Would putting the input and output on the center lug work equally as well? That's how I've been wiring mine but I'm always open to a better way. I initially did it that way with a momentary (on) off (on) switch [ground connected to the outside lugs] so I could stutter the signal faster. But now that I'm just using it as a standby switch I still connect the input and output to the center.
     
  11. bassbenj

    bassbenj

    Aug 11, 2009
    Of course the second half of the circuit is the LED! Since the switch shown in the diagrams has another half you can use that to turn the led on and off. An LED can draw considerable current which can drain a 9 volt battery (presumably the bass won't be muted for long periods of time). Hence to optimize it takes a little care. First you want to pick a nice high output low current LED. You want one that is really bright with only a milliamp or so. Radio Shack usually has some like this in their drawers. And then you want to cut it back even more until it's just decently visible. You do this with a high value resistor in series With 9 volts try something in the range of 10k to 100k to find the biggest value that you can still see the LED. And finally the LED is wired from the 9 volt battery red wire (+) to the resistor to the LED and the LED is then run not to the battery negative but to the output jack ground! This then turns the LED off when you remove the cable from the bass to turn off the preamp etc. OK?

    I really like the idea of a "mute" LED! My active basses don't have batteries and are run from TRS power from the amp so I can have as many LEDs etc as I want. Many of my basses already have "power" LEDS to show that power is active from amp. In my case it would be a simple thing to add a mute LED or even change to a multi-color power LED that changes color when you mute! I would note that my LEDs also shut off when you run from a battery and not from phantom power to cut current draw.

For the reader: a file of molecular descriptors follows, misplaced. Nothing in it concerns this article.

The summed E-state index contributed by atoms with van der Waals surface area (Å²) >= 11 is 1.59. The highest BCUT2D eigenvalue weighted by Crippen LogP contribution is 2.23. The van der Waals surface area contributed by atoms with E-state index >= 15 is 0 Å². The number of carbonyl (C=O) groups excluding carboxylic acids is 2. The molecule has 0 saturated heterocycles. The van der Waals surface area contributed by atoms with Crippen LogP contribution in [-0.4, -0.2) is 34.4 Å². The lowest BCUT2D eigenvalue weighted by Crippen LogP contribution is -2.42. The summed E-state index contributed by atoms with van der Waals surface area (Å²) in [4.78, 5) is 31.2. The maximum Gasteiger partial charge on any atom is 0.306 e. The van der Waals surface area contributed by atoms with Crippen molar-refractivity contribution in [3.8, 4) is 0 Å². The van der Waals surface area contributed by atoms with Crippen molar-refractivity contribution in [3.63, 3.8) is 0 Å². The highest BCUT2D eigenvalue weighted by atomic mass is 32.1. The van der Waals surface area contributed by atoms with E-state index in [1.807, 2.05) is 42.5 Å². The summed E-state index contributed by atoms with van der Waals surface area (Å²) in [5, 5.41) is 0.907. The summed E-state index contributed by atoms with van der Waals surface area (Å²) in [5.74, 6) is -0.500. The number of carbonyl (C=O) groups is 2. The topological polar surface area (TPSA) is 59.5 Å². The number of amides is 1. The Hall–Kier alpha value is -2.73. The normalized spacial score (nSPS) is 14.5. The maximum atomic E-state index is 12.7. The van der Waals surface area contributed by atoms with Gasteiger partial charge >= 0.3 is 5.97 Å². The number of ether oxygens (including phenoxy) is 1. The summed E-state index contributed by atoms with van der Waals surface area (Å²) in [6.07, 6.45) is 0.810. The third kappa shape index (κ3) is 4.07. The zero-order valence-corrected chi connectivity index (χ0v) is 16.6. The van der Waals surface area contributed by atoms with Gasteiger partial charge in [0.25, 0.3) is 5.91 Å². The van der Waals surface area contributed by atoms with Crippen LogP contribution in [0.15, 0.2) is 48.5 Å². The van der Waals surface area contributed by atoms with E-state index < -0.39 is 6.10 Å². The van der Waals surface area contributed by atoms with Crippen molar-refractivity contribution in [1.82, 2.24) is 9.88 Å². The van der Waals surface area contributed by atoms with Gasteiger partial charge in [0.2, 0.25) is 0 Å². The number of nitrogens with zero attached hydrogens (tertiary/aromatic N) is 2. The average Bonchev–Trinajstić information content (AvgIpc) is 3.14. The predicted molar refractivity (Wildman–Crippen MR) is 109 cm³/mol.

giuseppecaporus likes this.
  12. If you use a flashing LED, it will use a fraction of the current of one that is steadily lit. I used to build pedals like this to save battery power.
     
  13. giuseppecaporus

    giuseppecaporus

    Dec 19, 2013
    Italy
    I think I'll try it !
     
  14. Sometimes, circuits don't like to drive a zero Ohm load, and so this scheme lets you err on the side of caution. In general, however, it works just as well to connect the input and output together, on the same terminal. With EMGs, or any passive bass, it's fine.

    A side note: When wiring a killswitch, it is important that the switch shunt the output jack. A common misconception is that you can simply disconnect the circuit from the jack, but if you do that, you can get a lot of hum. (Just like when you have an instrument cable just lying out in the open.) As long as the jack gets shunted, the wiring is usually fine.
     
    Will_White likes this.
  15. lamarjones

    lamarjones Supporting Member

    Aug 27, 2002
    Raleigh, NC
    Glad I found this thread. I have a bass with a kill switch and I prefer it much more than value rolling. Singer is talking, I'm spacing out, and then all of a sudden it's. Time to. Go.. Pluck that first note, things are dead and. If know where the switch is then I can get going a fair bit quicker.

    Just saying, there are advantages. Suggesting the mute switch on the amp is way out for some situations.
     
  16. Primary

    Primary TB Assistant

    Here are some related products that TB members are talking about. Clicking on a product will take you to TB’s partner, Primary, where you can find links to TB discussions about these products.

     
    Jan 28, 2021